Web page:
Driven Out, by Jean Pfaelzer (Hardcover, 2007)|
Mark Lamendola, author of over 6,000 articles.
Let me start out by praising this author. I normally
start a review by listing mistakes. As you read my kudos, you will see
why I made that exception for this book.
- Today, it is nearly unheard
of to write a nonfiction book and stay on topic. Nearly all allegedly
nonfiction authors contaminate their work with large doses of their personal political
opinions. Most of those opinions reveal a myopic understanding of
the topic on which the author is opinionating.
- Pfaelzer's editorial integrity is especially
noteworthy because this book is directly relevant to the hot
button political (non)issue of immigration, but the author doesn't
impose her political view.
- I enjoyed reading a book that breaks the
current trend of writing in Pidgin English. Whether such writing is done to
obfuscate or done out of ignorance, I don't know. Either way, this
common practice of saddling the text with confusing errors in grammar, composition, and
word choices is annoying. Pfaelzer is a
professor of English (and of East Asian History and of American
Studies), so perhaps she felt obligated to break from the herd on this
- If this book had errors of fact, I didn't
catch them. I'm not sure that this characteristic (free of errors of
fact) is normal, either.
What it's about
Driven Out addresses the atrocities committed against
Chinese people who were living and working on the American west coast
(mostly California) at a particular time. That time was the half-century or so between the
post-Civil War reconstruction era and the first part of the Twentieth
The same psychodrama plays out today as then, except today "we"
hate Mexicans instead of the Chinese. The hatred for (and fear of) the
Chinese was predicated on a zero sum game mentality and an ignorance of
economic realities. The time, energy, and money spent trying to
eradicate the "threat" of peaceful and productive Chinese-Americans
would have solved existing problems if applied to those problems rather
than diverted to such irrational purposes.
Bigotry is a delusion-inducing poison, so in that sense
we are reading a story that constantly repeats itself. The richness of
detail in Driven Out allows us to see the particular ways in which bigotry
played out in this particular time and place.
Pfaelzer took great pains to thoroughly research
events, sort through the facts, and reconstruct what happened. Her
method is one of first providing a macro view and then providing a
detailed accounting of the subsequent events. For example, she talks about the Eureka method
(named after the town of Eureka) in Chapter 4
and explains what it was about. Then, she goes into specific events that
occurred as part of putting the Eureka method into practice. Pfaelzer
shows the rationalizations that people used to justify their
Eureka was just one of many towns that embarked
on a vicious and insane program of forcing the Chinese to leave. In
Chapter 5, Pfaelzer uses the same approach to reveal the Tuckee method and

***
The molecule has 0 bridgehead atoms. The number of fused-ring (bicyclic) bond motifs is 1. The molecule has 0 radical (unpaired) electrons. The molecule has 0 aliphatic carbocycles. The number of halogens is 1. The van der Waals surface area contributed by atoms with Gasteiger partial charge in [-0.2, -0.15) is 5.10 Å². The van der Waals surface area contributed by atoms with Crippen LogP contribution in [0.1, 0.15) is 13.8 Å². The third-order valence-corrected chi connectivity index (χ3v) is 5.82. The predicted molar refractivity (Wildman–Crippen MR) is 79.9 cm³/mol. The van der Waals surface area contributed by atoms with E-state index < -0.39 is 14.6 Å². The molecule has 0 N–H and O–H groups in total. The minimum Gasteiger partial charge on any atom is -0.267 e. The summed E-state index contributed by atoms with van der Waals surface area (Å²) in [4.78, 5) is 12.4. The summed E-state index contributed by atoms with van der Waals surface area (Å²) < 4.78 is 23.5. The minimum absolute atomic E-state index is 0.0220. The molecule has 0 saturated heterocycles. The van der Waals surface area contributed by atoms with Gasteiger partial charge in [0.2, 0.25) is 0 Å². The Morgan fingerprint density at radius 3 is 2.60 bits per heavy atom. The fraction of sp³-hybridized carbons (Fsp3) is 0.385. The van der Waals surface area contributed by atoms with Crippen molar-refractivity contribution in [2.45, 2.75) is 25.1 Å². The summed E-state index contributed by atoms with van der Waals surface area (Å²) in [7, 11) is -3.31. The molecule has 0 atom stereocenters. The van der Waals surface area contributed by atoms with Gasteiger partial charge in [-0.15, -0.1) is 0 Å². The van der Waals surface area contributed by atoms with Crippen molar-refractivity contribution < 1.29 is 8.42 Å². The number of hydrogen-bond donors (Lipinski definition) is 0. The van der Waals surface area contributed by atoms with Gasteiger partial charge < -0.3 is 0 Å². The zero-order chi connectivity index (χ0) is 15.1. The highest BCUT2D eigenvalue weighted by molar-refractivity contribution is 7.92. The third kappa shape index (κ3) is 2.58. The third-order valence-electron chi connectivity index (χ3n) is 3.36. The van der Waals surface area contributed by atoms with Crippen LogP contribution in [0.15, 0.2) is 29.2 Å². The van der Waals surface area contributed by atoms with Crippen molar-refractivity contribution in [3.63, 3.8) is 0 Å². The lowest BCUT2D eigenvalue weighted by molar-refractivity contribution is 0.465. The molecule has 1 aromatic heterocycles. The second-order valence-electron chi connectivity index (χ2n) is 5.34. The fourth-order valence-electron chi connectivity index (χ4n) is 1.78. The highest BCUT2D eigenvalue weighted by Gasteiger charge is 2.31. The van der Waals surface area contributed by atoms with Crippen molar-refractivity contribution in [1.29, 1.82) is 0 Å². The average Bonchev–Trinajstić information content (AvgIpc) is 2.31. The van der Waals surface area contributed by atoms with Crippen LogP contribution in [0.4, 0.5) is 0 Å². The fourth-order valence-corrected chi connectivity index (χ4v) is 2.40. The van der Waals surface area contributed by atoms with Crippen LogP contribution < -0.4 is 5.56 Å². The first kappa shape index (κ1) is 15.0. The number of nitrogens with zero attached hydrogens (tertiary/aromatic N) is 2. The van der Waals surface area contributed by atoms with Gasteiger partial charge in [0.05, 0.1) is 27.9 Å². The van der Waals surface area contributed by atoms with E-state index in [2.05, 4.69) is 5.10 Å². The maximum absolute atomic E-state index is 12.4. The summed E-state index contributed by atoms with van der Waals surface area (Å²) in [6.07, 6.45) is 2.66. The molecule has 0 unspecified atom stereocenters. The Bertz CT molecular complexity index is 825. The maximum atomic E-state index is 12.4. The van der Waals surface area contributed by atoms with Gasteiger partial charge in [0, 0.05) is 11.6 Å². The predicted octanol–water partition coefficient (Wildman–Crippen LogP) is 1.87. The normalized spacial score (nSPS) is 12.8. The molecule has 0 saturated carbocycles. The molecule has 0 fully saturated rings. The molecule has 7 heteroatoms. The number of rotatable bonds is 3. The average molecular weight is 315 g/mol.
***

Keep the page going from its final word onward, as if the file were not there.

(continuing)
the atrocities committed there.
The violence to persons and property nearly always had
a veneer of legitimacy. Today, we are all familiar with how IRS
employees generally view taxpayers as subhuman scum who are "deserving of whatever they
get." This attitude allows those employees to justify all sorts of
abuses. This is
the kind of "thinking" that occupied the minds of public officials of
that era, as well. Rather than uphold the law, they used the power of their
position to engage in psychopathic cruelties to other human beings.
It's worth noting that Pfaelzer provided anecdotes
the difficulty of locating records and talked about how some records
A well-written, thoroughly researched, eye-opening
book. It's definitely a "must read."
Reviewer's Commentary: The Value of the History
Provided by Driven Out
Unless we learn from history, we repeat it. To learn
from history, we must first learn the history itself. An understanding of these
particular events would be instructive
for our times. Then, as today, the newspapers were instruments of
disinformation and more concerned with making the news than reporting
it. Back then, the "news" was that immigrants were the reason for job
loss. Does this sound familiar?
Today, our mainstream media misdirect attention away from solving the core problems
that are laying waste to our society. Back then, the misdirection had a similar effect
(preventing attention to the right things), but for a different set of
problems. In both eras, we see a few "boogeyman" non-issues
(e.g., immigration). While Congress continues to spend
inordinate amounts of time mishandling non-issuea, they ignore real
Any well-informed reader will not be surprised by the
legal maneuvering, dishonesty, and hypocrisy of
the people who held the reigns of power at that time, because this is
what we get from our lawmakers and bureaucrats today.
What may shock some readers is the extent of the brazen violence
rained down upon the Chinese, who were simply minding their own
business. For example, the book talks about an incident where people's
homes were set on fire and then those people were shot while trying
to escape the flames. Those who perpetrated this
evil were not prosecuted. One was even appointed later to a high
position in law enforcement. History repeated itself in 1993 in
Waco, TX, and those killers are free today.
Driven Out provides the reader with insight into a series of shameful
events in US history. The inhuman actions were abetted by corrupt government employees,
spineless judges, and
apathetic elected officials. The behavior spanned across
multiple generations for reasons that defy logic. And yet, history
repeats itself. The horrific story that unfolds on these pages holds
many parallels to events in our own times--also abetted by corrupt
government employees, spineless judges, and
apathetic elected officials.